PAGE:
Airport Security : Crime: Police arrest man suspected in thefts of baggage and cash from travelers at LAX. He had eluded several stakeouts.
Plainclothes police officers at Los Angeles International Airport keeping an eye out for thieves attracted to the wealth of unwatched wallets, purses, and luggage Wednesday found the suspect at the top of their “most wanted” list.
Los Angeles Airport Police arrested Claudio Gutierrez as he dropped off his girlfriend, and held him on suspicion of committing four thefts that had been captured on videotape. Police suspect he has stolen from many more victims, possibly hundreds.
“He is at the top of the list of anyone that has operated at this airport,” said Sgt. Vince Garcia of the airport police.
Gutierrez, who police believe is from South America, is allegedly one of many sophisticated thieves who move between LAX and airports worldwide. Many are from South America--Peru, Colombia and Chile in particular, authorities said.
“They float around all over the damned place,” said Los Angeles Airport Police Officer Henry Acosta. Acosta and his partner, Bruno Pabon, handle the investigations of all thefts at LAX--an average of four to five a day, 1,707 so far this year. Acosta said at least that many go unreported.
The airport screening stations, where luggage is scanned, are one popular spot for thefts. The uniformed workers provide many travelers with a false sense of security because their attention is focused on luggage and people passing through the metal detector, not potential thieves, Acosta said.
In August, newly installed surveillance cameras recorded a thief whom police allege is Gutierrez scoping out travelers passing through the security screening stations in Terminal 4. As one family heading for vacation put their luggage on the conveyor belt of the X-ray machine, the thief, neatly attired in a white shirt and tie, cut through the line at the metal detector. As the family stood in line, the thief walked off with a bag containing $4,900 in cash and $10,000 in travelers checks, Acosta said.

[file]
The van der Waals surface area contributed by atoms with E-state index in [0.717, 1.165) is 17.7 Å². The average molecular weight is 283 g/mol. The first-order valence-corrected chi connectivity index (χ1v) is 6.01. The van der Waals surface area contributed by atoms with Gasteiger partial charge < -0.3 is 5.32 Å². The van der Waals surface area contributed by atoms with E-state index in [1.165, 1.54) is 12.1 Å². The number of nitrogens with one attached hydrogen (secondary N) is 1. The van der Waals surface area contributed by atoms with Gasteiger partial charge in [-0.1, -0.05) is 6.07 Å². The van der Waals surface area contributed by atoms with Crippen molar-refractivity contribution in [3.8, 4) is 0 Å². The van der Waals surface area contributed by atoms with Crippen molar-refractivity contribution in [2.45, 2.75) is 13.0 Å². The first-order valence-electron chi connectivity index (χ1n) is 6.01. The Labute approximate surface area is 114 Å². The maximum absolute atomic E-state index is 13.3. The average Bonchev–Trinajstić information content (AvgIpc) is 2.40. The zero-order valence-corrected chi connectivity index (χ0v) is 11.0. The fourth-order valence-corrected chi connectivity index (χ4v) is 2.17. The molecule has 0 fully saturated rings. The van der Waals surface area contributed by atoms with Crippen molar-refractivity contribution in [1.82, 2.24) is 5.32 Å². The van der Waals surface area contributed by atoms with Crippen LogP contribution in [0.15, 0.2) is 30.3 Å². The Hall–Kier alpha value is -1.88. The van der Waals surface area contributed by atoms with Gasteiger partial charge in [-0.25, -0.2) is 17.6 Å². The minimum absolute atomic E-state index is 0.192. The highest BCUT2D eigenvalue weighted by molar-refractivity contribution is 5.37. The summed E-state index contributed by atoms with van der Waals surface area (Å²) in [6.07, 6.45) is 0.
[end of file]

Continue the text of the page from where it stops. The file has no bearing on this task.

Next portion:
“He really studies his victims,” said Los Angeles Airport Police Officer Joaquin Mendez. “He chooses his victims well.”
Another theft in October netted the same thief another $4,500 in cash, police allege.
Foreign travelers, Asians in particular, are favorite targets for two reasons, police say. Tourists are apt to carry large amounts of cash and prosecutors are often unwilling to spend the thousands of dollars to fly the victim back to the United States to testify in court. Such cases are thrown out.
This year, police have made only about 15 arrests, but each thief is busy enough that a single arrest causes a noticeable, if temporary, drop in the airport crime rate, Pabon said.
Gutierrez had been in the area for a while. Last year, the day before Christmas, Glendale police arrested him on charges of picking pockets at the Galleria mall. In July, airport police briefly detained Gutierrez and an alleged partner but released them because of a lack of evidence.
Gutierrez had eluded several stakeouts by the airport police and the LAPD. With only four plainclothes officers normally patrolling the entire airport, catching suspects requires as much luck as skill.
On Wednesday morning, though, more than 30 plainclothes officers--the usual airport detail supplemented by LAPD officers--were working at the airport. Acosta was sitting on a bench near a ticket counter, keeping watch behind a newspaper. Gutierrez walked over to his girlfriend and her mother.
“Even as he was kissing her, he was nervous, looking around,” Acosta said. Acosta called for additional officers, who arrested Gutierrez upstairs at the “I Love L.A.” gift shop. After questioning the girlfriend, police allowed her and her mother to board their flight.
If convicted, Gutierrez will likely get six months to two years of jail time and face possible deportation, Acosta said.